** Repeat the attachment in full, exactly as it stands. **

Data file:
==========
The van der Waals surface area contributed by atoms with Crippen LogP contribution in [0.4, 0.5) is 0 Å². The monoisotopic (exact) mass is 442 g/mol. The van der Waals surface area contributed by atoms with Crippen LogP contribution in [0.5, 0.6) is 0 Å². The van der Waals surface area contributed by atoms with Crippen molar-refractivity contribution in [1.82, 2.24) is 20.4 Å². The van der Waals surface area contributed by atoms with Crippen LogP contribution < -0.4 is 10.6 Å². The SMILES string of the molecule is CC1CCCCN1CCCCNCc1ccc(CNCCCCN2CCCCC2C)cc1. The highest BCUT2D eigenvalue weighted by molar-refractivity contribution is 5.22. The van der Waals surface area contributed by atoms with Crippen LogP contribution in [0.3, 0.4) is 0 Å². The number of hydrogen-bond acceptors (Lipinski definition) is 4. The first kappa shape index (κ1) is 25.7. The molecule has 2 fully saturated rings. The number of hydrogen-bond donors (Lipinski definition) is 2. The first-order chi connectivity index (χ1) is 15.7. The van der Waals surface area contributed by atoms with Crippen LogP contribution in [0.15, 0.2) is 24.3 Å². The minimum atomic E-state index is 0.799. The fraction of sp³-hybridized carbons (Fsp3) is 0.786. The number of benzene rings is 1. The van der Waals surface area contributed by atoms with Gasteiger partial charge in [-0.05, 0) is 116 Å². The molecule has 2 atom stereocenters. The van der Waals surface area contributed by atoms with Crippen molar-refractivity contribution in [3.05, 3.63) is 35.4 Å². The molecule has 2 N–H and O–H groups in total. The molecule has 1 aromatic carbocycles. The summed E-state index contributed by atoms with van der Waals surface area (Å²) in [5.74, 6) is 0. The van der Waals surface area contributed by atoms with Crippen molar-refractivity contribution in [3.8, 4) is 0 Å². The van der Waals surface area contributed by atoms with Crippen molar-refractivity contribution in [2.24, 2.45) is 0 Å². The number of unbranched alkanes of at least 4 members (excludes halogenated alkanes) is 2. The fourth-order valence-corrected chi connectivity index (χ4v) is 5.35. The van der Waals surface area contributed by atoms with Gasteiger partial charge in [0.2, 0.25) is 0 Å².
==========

The van der Waals surface area contributed by atoms with Crippen LogP contribution in [0.4, 0.5) is 0 Å². The monoisotopic (exact) mass is 442 g/mol. The van der Waals surface area contributed by atoms with Crippen LogP contribution in [0.5, 0.6) is 0 Å². The van der Waals surface area contributed by atoms with Crippen molar-refractivity contribution in [1.82, 2.24) is 20.4 Å². The van der Waals surface area contributed by atoms with Crippen LogP contribution < -0.4 is 10.6 Å². The SMILES string of the molecule is CC1CCCCN1CCCCNCc1ccc(CNCCCCN2CCCCC2C)cc1. The highest BCUT2D eigenvalue weighted by molar-refractivity contribution is 5.22. The van der Waals surface area contributed by atoms with Crippen LogP contribution in [0.3, 0.4) is 0 Å². The number of hydrogen-bond acceptors (Lipinski definition) is 4. The first kappa shape index (κ1) is 25.7. The molecule has 2 fully saturated rings. The number of hydrogen-bond donors (Lipinski definition) is 2. The first-order chi connectivity index (χ1) is 15.7. The van der Waals surface area contributed by atoms with Crippen LogP contribution in [0.15, 0.2) is 24.3 Å². The minimum atomic E-state index is 0.799. The fraction of sp³-hybridized carbons (Fsp3) is 0.786. The number of benzene rings is 1. The van der Waals surface area contributed by atoms with Gasteiger partial charge in [-0.05, 0) is 116 Å². The molecule has 2 atom stereocenters. The van der Waals surface area contributed by atoms with Crippen molar-refractivity contribution in [3.05, 3.63) is 35.4 Å². The molecule has 2 N–H and O–H groups in total. The molecule has 1 aromatic carbocycles. The summed E-state index contributed by atoms with van der Waals surface area (Å²) in [5.74, 6) is 0. The van der Waals surface area contributed by atoms with Crippen molar-refractivity contribution in [3.8, 4) is 0 Å². The van der Waals surface area contributed by atoms with Crippen molar-refractivity contribution in [2.24, 2.45) is 0 Å². The number of unbranched alkanes of at least 4 members (excludes halogenated alkanes) is 2. The fourth-order valence-corrected chi connectivity index (χ4v) is 5.35. The van der Waals surface area contributed by atoms with Gasteiger partial charge in [0.2, 0.25) is 0 Å².